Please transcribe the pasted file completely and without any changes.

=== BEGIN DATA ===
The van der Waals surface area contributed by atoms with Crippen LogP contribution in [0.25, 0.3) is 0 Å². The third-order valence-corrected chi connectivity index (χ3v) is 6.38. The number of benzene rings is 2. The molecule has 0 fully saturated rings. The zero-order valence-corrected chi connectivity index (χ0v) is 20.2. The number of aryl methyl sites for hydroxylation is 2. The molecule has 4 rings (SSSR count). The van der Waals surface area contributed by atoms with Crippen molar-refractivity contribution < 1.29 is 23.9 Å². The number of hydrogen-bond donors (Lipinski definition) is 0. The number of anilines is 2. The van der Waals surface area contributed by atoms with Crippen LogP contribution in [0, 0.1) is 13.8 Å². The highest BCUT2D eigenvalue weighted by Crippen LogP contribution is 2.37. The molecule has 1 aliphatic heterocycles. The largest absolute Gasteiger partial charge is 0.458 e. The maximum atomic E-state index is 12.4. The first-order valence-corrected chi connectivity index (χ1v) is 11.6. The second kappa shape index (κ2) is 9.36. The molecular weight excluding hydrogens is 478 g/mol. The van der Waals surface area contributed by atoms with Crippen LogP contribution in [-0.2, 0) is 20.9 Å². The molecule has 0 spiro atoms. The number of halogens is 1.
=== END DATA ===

The van der Waals surface area contributed by atoms with Crippen LogP contribution in [0.25, 0.3) is 0 Å². The third-order valence-corrected chi connectivity index (χ3v) is 6.38. The number of benzene rings is 2. The molecule has 0 fully saturated rings. The zero-order valence-corrected chi connectivity index (χ0v) is 20.2. The number of aryl methyl sites for hydroxylation is 2. The molecule has 4 rings (SSSR count). The van der Waals surface area contributed by atoms with Crippen molar-refractivity contribution < 1.29 is 23.9 Å². The number of hydrogen-bond donors (Lipinski definition) is 0. The number of anilines is 2. The van der Waals surface area contributed by atoms with Crippen LogP contribution in [0, 0.1) is 13.8 Å². The highest BCUT2D eigenvalue weighted by Crippen LogP contribution is 2.37. The molecule has 1 aliphatic heterocycles. The largest absolute Gasteiger partial charge is 0.458 e. The maximum atomic E-state index is 12.4. The first-order valence-corrected chi connectivity index (χ1v) is 11.6. The second kappa shape index (κ2) is 9.36. The molecular weight excluding hydrogens is 478 g/mol. The van der Waals surface area contributed by atoms with Crippen LogP contribution in [-0.2, 0) is 20.9 Å². The molecule has 0 spiro atoms. The number of halogens is 1.